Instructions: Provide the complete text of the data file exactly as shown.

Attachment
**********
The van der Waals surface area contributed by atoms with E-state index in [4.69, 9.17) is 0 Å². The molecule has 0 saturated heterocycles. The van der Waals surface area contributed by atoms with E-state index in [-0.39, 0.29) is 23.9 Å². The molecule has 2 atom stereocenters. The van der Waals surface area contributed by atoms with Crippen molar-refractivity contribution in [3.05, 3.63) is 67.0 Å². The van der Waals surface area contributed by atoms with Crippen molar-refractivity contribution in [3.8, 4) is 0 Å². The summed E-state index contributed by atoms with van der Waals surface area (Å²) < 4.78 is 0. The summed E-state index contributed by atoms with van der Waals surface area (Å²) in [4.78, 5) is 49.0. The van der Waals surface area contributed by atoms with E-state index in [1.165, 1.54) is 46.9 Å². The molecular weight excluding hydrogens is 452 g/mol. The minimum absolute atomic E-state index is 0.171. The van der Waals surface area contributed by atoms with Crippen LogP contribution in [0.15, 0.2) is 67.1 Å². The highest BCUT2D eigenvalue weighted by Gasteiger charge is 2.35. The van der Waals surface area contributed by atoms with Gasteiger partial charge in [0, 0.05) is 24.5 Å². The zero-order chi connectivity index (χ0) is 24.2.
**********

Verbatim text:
The van der Waals surface area contributed by atoms with E-state index in [4.69, 9.17) is 0 Å². The molecule has 0 saturated heterocycles. The van der Waals surface area contributed by atoms with E-state index in [-0.39, 0.29) is 23.9 Å². The molecule has 2 atom stereocenters. The van der Waals surface area contributed by atoms with Crippen molar-refractivity contribution in [3.05, 3.63) is 67.0 Å². The van der Waals surface area contributed by atoms with Crippen molar-refractivity contribution in [3.8, 4) is 0 Å². The summed E-state index contributed by atoms with van der Waals surface area (Å²) < 4.78 is 0. The summed E-state index contributed by atoms with van der Waals surface area (Å²) in [4.78, 5) is 49.0. The van der Waals surface area contributed by atoms with E-state index in [1.165, 1.54) is 46.9 Å². The molecular weight excluding hydrogens is 452 g/mol. The minimum absolute atomic E-state index is 0.171. The van der Waals surface area contributed by atoms with Crippen LogP contribution in [0.15, 0.2) is 67.1 Å². The highest BCUT2D eigenvalue weighted by Gasteiger charge is 2.35. The van der Waals surface area contributed by atoms with Gasteiger partial charge in [0, 0.05) is 24.5 Å². The zero-order chi connectivity index (χ0) is 24.2.